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Diseases

Genetic and Rare Diseases Information Center (GARD)

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Merkel cell carcinoma


Other Names for this Disease

  • Carcinoma, merkel cell
  • Cutaneous neuroendocrine carcinoma
  • Merkel cell cancer
  • Merkle tumors
See Disclaimer regarding information on this site. Some links on this page may take you to organizations outside of the National Institutes of Health.

Cause

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What causes Merkel cell carcinoma?

The exact underlying cause of Merkel cell carcinoma (MCC) is unknown, but several risk factors have been associated with the development of MCC. Having one or more risk factors does not mean that a person will develop MCC; most individuals with risk factors will not develop MCC. Risk factors include:[1][2]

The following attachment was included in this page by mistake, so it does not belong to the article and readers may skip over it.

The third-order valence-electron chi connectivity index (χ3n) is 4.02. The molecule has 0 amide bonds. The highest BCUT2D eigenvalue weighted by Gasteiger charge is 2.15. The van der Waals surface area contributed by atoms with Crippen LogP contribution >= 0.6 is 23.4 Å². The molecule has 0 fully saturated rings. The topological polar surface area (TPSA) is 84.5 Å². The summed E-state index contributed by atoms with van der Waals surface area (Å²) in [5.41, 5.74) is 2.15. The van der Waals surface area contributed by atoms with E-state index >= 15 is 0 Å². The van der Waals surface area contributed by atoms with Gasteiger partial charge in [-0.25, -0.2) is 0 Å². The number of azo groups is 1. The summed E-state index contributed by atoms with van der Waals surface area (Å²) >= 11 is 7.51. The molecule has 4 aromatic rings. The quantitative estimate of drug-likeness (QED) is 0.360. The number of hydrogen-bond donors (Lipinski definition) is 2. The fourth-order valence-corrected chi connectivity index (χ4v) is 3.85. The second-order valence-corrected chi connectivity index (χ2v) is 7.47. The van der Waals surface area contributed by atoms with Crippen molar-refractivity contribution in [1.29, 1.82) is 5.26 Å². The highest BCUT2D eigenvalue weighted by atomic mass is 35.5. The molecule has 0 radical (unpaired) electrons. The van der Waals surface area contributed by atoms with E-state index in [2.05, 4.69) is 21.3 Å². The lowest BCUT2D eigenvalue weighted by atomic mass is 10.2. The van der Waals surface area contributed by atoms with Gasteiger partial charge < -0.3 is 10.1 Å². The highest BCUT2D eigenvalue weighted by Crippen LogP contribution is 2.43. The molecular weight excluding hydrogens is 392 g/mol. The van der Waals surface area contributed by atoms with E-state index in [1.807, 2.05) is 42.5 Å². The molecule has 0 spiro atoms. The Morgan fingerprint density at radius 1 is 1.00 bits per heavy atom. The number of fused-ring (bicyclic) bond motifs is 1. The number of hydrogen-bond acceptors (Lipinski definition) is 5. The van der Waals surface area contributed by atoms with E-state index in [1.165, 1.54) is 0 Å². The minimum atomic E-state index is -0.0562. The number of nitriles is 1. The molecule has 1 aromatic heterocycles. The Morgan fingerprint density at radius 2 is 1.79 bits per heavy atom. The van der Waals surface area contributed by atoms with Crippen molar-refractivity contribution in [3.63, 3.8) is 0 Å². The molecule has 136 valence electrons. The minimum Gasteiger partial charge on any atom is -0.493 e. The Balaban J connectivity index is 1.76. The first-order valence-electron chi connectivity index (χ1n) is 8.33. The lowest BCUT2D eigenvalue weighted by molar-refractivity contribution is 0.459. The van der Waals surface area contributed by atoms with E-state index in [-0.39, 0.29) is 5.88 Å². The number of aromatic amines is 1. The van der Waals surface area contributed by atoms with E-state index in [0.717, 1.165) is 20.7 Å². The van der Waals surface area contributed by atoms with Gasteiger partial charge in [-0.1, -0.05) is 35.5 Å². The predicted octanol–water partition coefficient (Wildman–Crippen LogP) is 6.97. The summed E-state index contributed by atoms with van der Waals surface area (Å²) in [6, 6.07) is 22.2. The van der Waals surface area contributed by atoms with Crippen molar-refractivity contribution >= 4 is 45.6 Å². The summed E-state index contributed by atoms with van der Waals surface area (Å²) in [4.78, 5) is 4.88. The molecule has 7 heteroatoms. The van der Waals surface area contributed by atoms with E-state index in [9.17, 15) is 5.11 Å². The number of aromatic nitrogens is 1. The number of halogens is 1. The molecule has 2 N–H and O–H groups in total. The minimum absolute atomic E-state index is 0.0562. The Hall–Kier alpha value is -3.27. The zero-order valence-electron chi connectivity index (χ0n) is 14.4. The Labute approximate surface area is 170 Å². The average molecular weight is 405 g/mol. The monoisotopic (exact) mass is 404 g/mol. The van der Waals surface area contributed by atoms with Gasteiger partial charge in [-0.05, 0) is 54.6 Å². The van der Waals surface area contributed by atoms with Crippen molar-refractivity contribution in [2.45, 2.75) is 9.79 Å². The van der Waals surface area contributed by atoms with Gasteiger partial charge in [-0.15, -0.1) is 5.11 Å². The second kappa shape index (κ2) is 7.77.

-being over 50 years of age
    -having fair skin
    -having a history of extensive sun exposure (natural or artificial)
    -having chronic immune suppression, such as after organ transplantation or having HIV

Researchers have also found that a virus called Merkel cell polyomavirus (MCPyV) is frequently involved in the development of MCC.[1] MCPyV is found in about 80% of tumor cells tested. This virus is thought to alter the DNA in such a way that influences tumor development.[1][2]

Last updated: 10/6/2014

References
  1. Merkel Cell Carcinoma. Merkelcell.org. May 8, 2013; http://www.merkelcell.org/. Accessed 6/3/2013.
  2. Mathew Ludgate. Merkel cell carcinoma. DermNet NZ. May 22, 2013; http://www.dermnetnz.org/lesions/merkel.html. Accessed 6/4/2013.


Other Names for this Disease
  • Carcinoma, merkel cell
  • Cutaneous neuroendocrine carcinoma
  • Merkel cell cancer
  • Merkle tumors
See Disclaimer regarding information on this site. Some links on this page may take you to organizations outside of the National Institutes of Health.